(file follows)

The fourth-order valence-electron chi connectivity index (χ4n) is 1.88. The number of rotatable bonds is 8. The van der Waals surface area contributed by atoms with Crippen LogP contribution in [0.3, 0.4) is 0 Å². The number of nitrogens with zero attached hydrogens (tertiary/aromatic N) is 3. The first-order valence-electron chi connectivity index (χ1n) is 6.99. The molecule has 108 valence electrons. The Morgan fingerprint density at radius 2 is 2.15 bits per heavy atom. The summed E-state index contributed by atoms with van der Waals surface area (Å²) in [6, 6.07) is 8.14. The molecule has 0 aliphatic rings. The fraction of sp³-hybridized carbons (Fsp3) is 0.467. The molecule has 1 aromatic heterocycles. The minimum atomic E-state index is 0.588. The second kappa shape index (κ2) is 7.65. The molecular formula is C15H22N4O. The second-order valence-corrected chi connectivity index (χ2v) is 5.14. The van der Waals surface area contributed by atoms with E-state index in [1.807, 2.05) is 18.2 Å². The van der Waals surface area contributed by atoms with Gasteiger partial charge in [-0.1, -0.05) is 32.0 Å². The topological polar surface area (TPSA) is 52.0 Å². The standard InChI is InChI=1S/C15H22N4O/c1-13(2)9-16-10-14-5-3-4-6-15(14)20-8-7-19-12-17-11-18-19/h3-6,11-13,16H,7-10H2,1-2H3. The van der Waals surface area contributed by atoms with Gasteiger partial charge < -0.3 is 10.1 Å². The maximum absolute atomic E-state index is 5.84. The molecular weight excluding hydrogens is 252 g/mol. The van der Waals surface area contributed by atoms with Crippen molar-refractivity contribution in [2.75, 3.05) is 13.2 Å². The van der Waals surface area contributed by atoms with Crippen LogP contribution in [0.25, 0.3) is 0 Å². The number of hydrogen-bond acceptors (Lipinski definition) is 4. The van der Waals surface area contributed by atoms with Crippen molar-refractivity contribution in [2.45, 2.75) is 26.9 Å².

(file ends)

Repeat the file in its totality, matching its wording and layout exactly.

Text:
The fourth-order valence-electron chi connectivity index (χ4n) is 1.88. The number of rotatable bonds is 8. The van der Waals surface area contributed by atoms with Crippen LogP contribution in [0.3, 0.4) is 0 Å². The number of nitrogens with zero attached hydrogens (tertiary/aromatic N) is 3. The first-order valence-electron chi connectivity index (χ1n) is 6.99. The molecule has 108 valence electrons. The Morgan fingerprint density at radius 2 is 2.15 bits per heavy atom. The summed E-state index contributed by atoms with van der Waals surface area (Å²) in [6, 6.07) is 8.14. The molecule has 0 aliphatic rings. The fraction of sp³-hybridized carbons (Fsp3) is 0.467. The molecule has 1 aromatic heterocycles. The minimum atomic E-state index is 0.588. The second kappa shape index (κ2) is 7.65. The molecular formula is C15H22N4O. The second-order valence-corrected chi connectivity index (χ2v) is 5.14. The van der Waals surface area contributed by atoms with E-state index in [1.807, 2.05) is 18.2 Å². The van der Waals surface area contributed by atoms with Gasteiger partial charge in [-0.1, -0.05) is 32.0 Å². The topological polar surface area (TPSA) is 52.0 Å². The standard InChI is InChI=1S/C15H22N4O/c1-13(2)9-16-10-14-5-3-4-6-15(14)20-8-7-19-12-17-11-18-19/h3-6,11-13,16H,7-10H2,1-2H3. The van der Waals surface area contributed by atoms with Gasteiger partial charge < -0.3 is 10.1 Å². The maximum absolute atomic E-state index is 5.84. The molecular weight excluding hydrogens is 252 g/mol. The van der Waals surface area contributed by atoms with Crippen molar-refractivity contribution in [2.75, 3.05) is 13.2 Å². The van der Waals surface area contributed by atoms with Crippen LogP contribution in [0.25, 0.3) is 0 Å². The number of hydrogen-bond acceptors (Lipinski definition) is 4. The van der Waals surface area contributed by atoms with Crippen molar-refractivity contribution in [2.45, 2.75) is 26.9 Å².